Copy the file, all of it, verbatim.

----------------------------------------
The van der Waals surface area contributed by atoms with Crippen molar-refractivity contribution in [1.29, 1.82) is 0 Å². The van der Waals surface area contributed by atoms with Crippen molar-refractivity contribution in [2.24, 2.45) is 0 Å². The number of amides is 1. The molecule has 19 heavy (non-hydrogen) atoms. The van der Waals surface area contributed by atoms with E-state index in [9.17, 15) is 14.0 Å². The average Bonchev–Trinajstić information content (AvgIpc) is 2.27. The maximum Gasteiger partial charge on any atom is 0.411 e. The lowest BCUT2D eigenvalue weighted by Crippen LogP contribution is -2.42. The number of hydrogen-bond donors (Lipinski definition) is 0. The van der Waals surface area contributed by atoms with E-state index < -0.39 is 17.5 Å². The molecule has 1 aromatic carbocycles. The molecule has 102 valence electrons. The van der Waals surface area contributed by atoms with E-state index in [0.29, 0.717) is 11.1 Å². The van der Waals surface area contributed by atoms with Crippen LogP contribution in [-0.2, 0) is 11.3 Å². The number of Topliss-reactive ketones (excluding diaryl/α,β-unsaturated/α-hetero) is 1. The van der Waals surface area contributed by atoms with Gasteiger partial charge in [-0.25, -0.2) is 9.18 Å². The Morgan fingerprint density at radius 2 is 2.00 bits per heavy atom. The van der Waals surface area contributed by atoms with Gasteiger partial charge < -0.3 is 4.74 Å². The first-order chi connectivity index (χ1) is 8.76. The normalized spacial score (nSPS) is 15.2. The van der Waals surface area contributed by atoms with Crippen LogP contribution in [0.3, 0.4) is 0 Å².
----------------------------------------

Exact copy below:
The van der Waals surface area contributed by atoms with Crippen molar-refractivity contribution in [1.29, 1.82) is 0 Å². The van der Waals surface area contributed by atoms with Crippen molar-refractivity contribution in [2.24, 2.45) is 0 Å². The number of amides is 1. The molecule has 19 heavy (non-hydrogen) atoms. The van der Waals surface area contributed by atoms with E-state index in [9.17, 15) is 14.0 Å². The average Bonchev–Trinajstić information content (AvgIpc) is 2.27. The maximum Gasteiger partial charge on any atom is 0.411 e. The lowest BCUT2D eigenvalue weighted by Crippen LogP contribution is -2.42. The number of hydrogen-bond donors (Lipinski definition) is 0. The van der Waals surface area contributed by atoms with E-state index < -0.39 is 17.5 Å². The molecule has 1 aromatic carbocycles. The molecule has 102 valence electrons. The van der Waals surface area contributed by atoms with E-state index in [0.29, 0.717) is 11.1 Å². The van der Waals surface area contributed by atoms with Crippen LogP contribution in [-0.2, 0) is 11.3 Å². The number of Topliss-reactive ketones (excluding diaryl/α,β-unsaturated/α-hetero) is 1. The van der Waals surface area contributed by atoms with Gasteiger partial charge in [-0.25, -0.2) is 9.18 Å². The Morgan fingerprint density at radius 2 is 2.00 bits per heavy atom. The van der Waals surface area contributed by atoms with Gasteiger partial charge < -0.3 is 4.74 Å². The first-order chi connectivity index (χ1) is 8.76. The normalized spacial score (nSPS) is 15.2. The van der Waals surface area contributed by atoms with Crippen LogP contribution in [0.3, 0.4) is 0 Å².